Last year, hydrologic geologist Tom Myers’ conclusion that hydraulic fracturing of deep shale gas wells can be expected to impact shallow groundwater aquifers in less than ten years received much publicity, especially among environmental groups who had funded the work. Myers’ findings appeared in an article entitled, “Potential Contaminant Pathways from Hydraulically Fractured Shale to Aquifers,” which appeared in the November/December 2012 issue of Groundwater, the journal of the National Groundwater Association. In response, a group of scientists from the Pennsylvania Geological Survey and the Pennsylvania Council of Professional Geologists have published a rebuttal of Myers’ work.
These scientists found many deficiencies with Myers’ modeling simulation, including a lack of objectivity and a” lack of understanding how to develop a credible hydrogeological conceptual site model.” They questioned Myers’ conceptual site model as not comprising the following (1) an accurate representation of the study area’s geology; (2) how hydraulic fracturing can be expected to modify the shale reservoir’s natural fracture characteristics; and (3) proper insight into the hydrodynamic and pore conditions of the rocks through which the water and hydrocarbons flow. As a result of their findings, the scientists have determined that Myers’ is fatally flawed with misinformation. Some examples include:
- The geology overlying the Marcellus Shale formation is an alternating series of sandstones, siltstones, shales, and carbonate rocks that vary in thickness, extent, and rock physical properties depending on location. Myers incorrectly based his model on “predominantly sandstone” overlying the formation.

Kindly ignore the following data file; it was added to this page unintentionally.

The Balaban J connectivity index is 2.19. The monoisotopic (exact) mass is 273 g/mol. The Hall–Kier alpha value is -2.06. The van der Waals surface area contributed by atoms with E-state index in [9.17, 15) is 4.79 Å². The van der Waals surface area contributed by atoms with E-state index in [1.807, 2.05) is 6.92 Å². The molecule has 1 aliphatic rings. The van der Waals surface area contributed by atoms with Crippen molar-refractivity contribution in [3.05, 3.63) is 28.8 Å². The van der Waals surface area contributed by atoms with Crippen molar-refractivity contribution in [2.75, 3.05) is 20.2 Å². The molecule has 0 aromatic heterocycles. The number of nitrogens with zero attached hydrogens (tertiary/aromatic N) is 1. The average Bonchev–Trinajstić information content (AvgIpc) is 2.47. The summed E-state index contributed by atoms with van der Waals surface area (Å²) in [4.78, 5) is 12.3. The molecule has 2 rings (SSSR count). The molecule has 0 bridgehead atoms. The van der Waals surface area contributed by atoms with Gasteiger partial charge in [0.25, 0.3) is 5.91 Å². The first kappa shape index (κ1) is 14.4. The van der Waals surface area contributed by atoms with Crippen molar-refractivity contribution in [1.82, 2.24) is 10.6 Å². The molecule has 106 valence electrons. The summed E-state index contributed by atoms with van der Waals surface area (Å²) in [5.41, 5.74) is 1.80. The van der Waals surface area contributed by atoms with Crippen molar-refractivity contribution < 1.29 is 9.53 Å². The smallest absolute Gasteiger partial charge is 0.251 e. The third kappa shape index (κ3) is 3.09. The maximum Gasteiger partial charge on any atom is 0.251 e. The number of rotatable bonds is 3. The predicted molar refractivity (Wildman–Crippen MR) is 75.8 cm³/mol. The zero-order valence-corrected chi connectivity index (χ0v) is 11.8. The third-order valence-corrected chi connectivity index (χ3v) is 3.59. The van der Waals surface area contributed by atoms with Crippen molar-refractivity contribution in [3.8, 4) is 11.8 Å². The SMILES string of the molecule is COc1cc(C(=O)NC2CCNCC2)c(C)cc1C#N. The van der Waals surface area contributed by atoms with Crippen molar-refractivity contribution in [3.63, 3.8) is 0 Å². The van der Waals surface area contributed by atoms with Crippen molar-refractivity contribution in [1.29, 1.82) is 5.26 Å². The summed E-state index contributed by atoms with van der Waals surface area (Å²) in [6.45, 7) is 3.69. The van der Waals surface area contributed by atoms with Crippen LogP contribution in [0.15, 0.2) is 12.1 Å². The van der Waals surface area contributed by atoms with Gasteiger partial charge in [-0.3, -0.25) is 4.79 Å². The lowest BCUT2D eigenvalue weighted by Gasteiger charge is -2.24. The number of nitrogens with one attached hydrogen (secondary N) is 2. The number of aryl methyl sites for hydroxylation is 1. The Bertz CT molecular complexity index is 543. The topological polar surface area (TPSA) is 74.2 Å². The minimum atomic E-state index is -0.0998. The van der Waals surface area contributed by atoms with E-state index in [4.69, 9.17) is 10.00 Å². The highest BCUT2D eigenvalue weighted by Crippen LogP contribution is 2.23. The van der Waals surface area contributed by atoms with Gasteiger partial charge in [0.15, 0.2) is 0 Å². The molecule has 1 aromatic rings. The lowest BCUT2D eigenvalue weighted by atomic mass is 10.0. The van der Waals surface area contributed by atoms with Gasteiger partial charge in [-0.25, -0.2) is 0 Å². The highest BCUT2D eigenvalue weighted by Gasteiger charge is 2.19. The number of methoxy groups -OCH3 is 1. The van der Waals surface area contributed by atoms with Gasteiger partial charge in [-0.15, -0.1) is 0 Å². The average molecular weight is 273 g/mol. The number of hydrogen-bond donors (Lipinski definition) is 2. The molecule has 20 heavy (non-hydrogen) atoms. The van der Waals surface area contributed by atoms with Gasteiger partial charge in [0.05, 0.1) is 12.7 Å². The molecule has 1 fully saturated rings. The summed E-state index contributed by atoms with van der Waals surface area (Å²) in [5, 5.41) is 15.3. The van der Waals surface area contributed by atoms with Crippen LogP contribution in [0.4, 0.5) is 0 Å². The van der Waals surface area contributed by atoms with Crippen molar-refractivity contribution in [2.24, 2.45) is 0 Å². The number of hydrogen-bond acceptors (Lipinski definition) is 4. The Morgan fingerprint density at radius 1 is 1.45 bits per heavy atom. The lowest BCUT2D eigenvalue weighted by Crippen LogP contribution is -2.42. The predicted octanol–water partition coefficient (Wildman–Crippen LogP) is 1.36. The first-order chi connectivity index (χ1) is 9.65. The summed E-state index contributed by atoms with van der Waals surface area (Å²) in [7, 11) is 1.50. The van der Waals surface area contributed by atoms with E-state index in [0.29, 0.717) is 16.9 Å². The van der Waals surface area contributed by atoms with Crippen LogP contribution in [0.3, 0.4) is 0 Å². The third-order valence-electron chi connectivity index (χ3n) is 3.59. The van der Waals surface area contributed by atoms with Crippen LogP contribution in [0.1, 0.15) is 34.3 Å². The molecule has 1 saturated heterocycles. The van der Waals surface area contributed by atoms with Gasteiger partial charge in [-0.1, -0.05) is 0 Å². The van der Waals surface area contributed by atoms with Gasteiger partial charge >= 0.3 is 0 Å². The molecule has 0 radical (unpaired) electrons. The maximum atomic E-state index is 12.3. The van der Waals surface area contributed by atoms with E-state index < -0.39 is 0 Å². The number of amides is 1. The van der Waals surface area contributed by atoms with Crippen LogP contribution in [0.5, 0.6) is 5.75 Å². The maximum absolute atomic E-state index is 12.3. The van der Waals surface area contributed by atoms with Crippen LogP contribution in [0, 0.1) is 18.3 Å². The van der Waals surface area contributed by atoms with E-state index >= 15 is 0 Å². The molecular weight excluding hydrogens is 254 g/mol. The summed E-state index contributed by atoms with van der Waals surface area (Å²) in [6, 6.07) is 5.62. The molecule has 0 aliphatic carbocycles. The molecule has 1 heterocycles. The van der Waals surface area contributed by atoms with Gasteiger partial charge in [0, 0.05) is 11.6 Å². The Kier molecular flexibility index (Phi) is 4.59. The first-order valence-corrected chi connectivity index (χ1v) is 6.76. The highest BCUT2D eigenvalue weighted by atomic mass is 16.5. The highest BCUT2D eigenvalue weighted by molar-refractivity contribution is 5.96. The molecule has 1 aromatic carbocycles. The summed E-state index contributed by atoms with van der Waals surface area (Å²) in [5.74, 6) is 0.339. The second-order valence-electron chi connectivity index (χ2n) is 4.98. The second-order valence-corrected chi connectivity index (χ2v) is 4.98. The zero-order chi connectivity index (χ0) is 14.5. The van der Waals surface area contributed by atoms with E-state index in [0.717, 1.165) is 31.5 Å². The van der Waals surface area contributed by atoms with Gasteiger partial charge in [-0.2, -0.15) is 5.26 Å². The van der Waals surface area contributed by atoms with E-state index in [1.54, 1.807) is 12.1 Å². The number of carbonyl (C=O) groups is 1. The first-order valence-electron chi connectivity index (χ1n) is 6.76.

- Fracture orientations in rock vary with both depth and lithography and cannot be presumed to be vertical throughout an entire sequence of sedimentary rock. Unsupported by empirical data, Myers assumed a continuous 19.7 ft. wide, vertical, high-permeability fault extending from the Marcellus Shale formation at depth to ground surface.
- Myers’ assumption of continuous upward flow from the Marcellus Shale to shallow groundwater aquifers would require that the sedimentary sequence between the shale and the aquifers be completely saturated with water. Extensive oil and gas drilling and production as well as geological studies have demonstrated that the shale is highly under-saturated with water. “There is no evidence to suggest that upward fluid migration has been continually occurring in the Appalachian basin. In fact, were this an active process throughout geologic time, the fresh groundwater aquifers currently sourcing more than one million private water supplies in Pennsylvania alone would not be fresh – instead, they would be unpotable.”